Aurizon Holdings'(ASX:AZJ) Share Price Is Down 27% Over The Past Year.

Passive investing in an index fund is a good way to ensure your own returns roughly match the overall market. When you buy individual stocks, you can make higher profits, but you also face the risk of under-performance. That downside risk was realized by Aurizon Holdings Limited (ASX:AZJ) shareholders over the last year, as the share price declined 27%. That falls noticeably short of the market decline of around 3.4%. Longer term shareholders haven’t suffered as badly, since the stock is down a comparatively less painful 13% in three years. Shareholders have had an even rougher run lately, with the share price down 10% in the last 90 days. We note that the company has reported results fairly recently; and the market is hardly delighted. You can check out the latest numbers in our company report.

View our latest analysis for Aurizon Holdings

In his essay The Superinvestors of Graham-and-Doddsville Warren Buffett described how share prices do not always rationally reflect the value of a business. By comparing earnings per share (EPS) and share price changes over time, we can get a feel for how investor attitudes to a company have morphed over time.

Even though the Aurizon Holdings share price is down over the year, its EPS actually improved. Of course, the situation might betray previous over-optimism about growth.

The divergence between the EPS and the share price is quite notable, during the year. But we might find some different metrics explain the share price movements better.

Aurizon Holdings’ dividend seems healthy to us, so we doubt that the yield is a concern for the market. The revenue trend doesn’t seem to explain why the share price is down. Of course, it could simply be that it simply fell short of the market consensus expectations.

You can see below how earnings and revenue have changed over time (discover the exact values by clicking on the image).

earnings-and-revenue-growth
ASX:AZJ Earnings and Revenue Growth August 31st 2020

We like that insiders have been buying shares in the last twelve months. Even so, future earnings will be far more important to whether current shareholders make money. This free report showing analyst forecasts should help you form a view on Aurizon Holdings

What About Dividends?

It is important to consider the total shareholder return, as well as the share price return, for any given stock. Whereas the share price return only reflects the change in the share price, the TSR includes the value of dividends (assuming they were reinvested) and the benefit of any discounted capital raising or spin-off. So for companies that pay a generous dividend, the TSR is often a lot higher than the share price return. As it happens, Aurizon Holdings’ TSR for the last year was -23%, which exceeds the share price return mentioned earlier. And there’s no prize for guessing that the dividend payments largely explain the divergence!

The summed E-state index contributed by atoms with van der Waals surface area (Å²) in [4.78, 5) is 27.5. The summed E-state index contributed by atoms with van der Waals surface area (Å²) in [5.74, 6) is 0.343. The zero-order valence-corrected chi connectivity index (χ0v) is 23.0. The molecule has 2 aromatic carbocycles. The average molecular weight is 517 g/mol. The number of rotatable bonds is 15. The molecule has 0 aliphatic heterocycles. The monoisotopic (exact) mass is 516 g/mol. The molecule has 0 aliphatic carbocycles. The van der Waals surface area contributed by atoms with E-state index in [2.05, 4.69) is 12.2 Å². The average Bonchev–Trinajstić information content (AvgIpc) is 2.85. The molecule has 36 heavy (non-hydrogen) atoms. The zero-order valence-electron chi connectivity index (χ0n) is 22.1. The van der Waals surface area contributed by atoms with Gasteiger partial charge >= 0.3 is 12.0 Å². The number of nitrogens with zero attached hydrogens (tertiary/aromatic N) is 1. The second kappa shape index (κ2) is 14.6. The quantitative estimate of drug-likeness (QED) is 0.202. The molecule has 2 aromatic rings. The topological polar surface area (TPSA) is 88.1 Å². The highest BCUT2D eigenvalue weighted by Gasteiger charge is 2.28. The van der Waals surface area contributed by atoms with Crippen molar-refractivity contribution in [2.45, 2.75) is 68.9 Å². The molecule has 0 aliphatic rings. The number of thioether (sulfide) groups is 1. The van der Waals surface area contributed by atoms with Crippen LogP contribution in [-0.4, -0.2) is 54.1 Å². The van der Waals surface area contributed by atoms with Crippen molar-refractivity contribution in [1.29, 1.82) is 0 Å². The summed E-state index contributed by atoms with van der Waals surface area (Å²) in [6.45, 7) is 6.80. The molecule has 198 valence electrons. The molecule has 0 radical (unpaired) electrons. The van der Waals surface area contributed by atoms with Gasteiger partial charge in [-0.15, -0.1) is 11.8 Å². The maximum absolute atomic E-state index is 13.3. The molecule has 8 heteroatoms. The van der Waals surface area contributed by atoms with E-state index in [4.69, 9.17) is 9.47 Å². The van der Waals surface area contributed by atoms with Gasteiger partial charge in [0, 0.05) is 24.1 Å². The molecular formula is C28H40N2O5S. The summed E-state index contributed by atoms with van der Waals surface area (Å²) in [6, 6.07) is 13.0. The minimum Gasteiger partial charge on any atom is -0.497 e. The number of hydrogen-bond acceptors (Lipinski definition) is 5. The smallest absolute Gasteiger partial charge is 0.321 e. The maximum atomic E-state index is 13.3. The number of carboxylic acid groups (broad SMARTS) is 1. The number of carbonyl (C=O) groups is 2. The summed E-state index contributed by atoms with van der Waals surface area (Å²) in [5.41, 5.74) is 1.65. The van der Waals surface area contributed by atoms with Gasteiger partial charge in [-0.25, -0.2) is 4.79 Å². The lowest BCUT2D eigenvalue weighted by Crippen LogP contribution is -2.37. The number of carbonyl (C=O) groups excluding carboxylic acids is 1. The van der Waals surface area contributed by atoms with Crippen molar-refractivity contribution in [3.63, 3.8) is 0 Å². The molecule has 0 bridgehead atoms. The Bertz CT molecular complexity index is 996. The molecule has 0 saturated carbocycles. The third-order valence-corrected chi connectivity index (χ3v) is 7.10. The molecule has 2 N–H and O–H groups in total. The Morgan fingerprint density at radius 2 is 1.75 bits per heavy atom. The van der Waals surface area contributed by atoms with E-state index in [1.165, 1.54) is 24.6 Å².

A Different Perspective

While the broader market lost about 3.4% in the twelve months, Aurizon Holdings shareholders did even worse, losing 23% (even including dividends). Having said that, it’s inevitable that some stocks will be oversold in a falling market. The key is to keep your eyes on the fundamental developments. On the bright side, long term shareholders have made money, with a gain of 2.2% per year over half a decade. It could be that the recent sell-off is an opportunity, so it may be worth checking the fundamental data for signs of a long term growth trend. While it is well worth considering the different impacts that market conditions can have on the share price, there are other factors that are even more important. Consider for instance, the ever-present spectre of investment risk. We’ve identified 3 warning signs with Aurizon Holdings (at least 1 which is a bit concerning) , and understanding them should be part of your investment process.

Aurizon Holdings is not the only stock insiders are buying. So take a peek at this free list of growing companies with insider buying.

Please note, the market returns quoted in this article reflect the market weighted average returns of stocks that currently trade on AU exchanges.

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This article by Simply Wall St is general in nature. It does not constitute a recommendation to buy or sell any stock, and does not take account of your objectives, or your financial situation. We aim to bring you long-term focused analysis driven by fundamental data. Note that our analysis may not factor in the latest price-sensitive company announcements or qualitative material. Simply Wall St has no position in any stocks mentioned.
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